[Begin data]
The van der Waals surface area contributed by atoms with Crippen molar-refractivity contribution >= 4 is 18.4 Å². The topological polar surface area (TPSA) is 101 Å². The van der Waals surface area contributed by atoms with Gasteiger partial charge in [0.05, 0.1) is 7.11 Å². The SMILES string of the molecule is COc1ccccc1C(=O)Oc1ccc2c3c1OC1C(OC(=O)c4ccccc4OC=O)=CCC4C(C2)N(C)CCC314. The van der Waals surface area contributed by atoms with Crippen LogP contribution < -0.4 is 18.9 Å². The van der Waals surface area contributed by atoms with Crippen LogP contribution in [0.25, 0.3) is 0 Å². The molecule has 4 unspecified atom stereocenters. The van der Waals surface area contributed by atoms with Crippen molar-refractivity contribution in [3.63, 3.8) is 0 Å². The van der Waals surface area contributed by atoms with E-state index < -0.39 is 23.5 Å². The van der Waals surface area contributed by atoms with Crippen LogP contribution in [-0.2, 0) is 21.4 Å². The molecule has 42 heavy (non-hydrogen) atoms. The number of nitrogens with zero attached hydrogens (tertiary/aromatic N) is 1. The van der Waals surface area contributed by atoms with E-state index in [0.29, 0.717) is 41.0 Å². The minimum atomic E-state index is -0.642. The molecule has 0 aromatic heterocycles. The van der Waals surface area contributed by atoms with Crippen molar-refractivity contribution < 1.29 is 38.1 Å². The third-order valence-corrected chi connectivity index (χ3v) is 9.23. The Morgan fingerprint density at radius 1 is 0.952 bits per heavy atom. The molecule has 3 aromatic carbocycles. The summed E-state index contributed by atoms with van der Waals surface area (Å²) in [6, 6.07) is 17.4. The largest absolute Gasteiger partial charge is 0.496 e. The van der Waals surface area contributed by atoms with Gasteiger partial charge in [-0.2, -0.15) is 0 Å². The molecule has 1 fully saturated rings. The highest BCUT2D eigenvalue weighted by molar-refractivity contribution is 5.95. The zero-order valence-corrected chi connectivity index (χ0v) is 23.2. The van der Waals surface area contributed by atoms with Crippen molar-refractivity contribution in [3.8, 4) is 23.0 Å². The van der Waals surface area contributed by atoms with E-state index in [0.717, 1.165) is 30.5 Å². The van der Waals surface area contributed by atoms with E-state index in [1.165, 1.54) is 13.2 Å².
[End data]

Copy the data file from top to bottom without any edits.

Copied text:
The van der Waals surface area contributed by atoms with Crippen molar-refractivity contribution >= 4 is 18.4 Å². The topological polar surface area (TPSA) is 101 Å². The van der Waals surface area contributed by atoms with Gasteiger partial charge in [0.05, 0.1) is 7.11 Å². The SMILES string of the molecule is COc1ccccc1C(=O)Oc1ccc2c3c1OC1C(OC(=O)c4ccccc4OC=O)=CCC4C(C2)N(C)CCC314. The van der Waals surface area contributed by atoms with Crippen LogP contribution < -0.4 is 18.9 Å². The van der Waals surface area contributed by atoms with Crippen LogP contribution in [0.25, 0.3) is 0 Å². The molecule has 4 unspecified atom stereocenters. The van der Waals surface area contributed by atoms with Crippen molar-refractivity contribution in [3.63, 3.8) is 0 Å². The van der Waals surface area contributed by atoms with E-state index < -0.39 is 23.5 Å². The van der Waals surface area contributed by atoms with Crippen LogP contribution in [-0.2, 0) is 21.4 Å². The molecule has 42 heavy (non-hydrogen) atoms. The number of nitrogens with zero attached hydrogens (tertiary/aromatic N) is 1. The van der Waals surface area contributed by atoms with E-state index in [0.29, 0.717) is 41.0 Å². The minimum atomic E-state index is -0.642. The molecule has 0 aromatic heterocycles. The van der Waals surface area contributed by atoms with Crippen molar-refractivity contribution < 1.29 is 38.1 Å². The third-order valence-corrected chi connectivity index (χ3v) is 9.23. The Morgan fingerprint density at radius 1 is 0.952 bits per heavy atom. The molecule has 3 aromatic carbocycles. The summed E-state index contributed by atoms with van der Waals surface area (Å²) in [6, 6.07) is 17.4. The largest absolute Gasteiger partial charge is 0.496 e. The van der Waals surface area contributed by atoms with Gasteiger partial charge in [-0.2, -0.15) is 0 Å². The molecule has 1 fully saturated rings. The highest BCUT2D eigenvalue weighted by molar-refractivity contribution is 5.95. The zero-order valence-corrected chi connectivity index (χ0v) is 23.2. The van der Waals surface area contributed by atoms with Crippen molar-refractivity contribution in [3.8, 4) is 23.0 Å². The van der Waals surface area contributed by atoms with E-state index in [0.717, 1.165) is 30.5 Å². The van der Waals surface area contributed by atoms with E-state index in [1.165, 1.54) is 13.2 Å².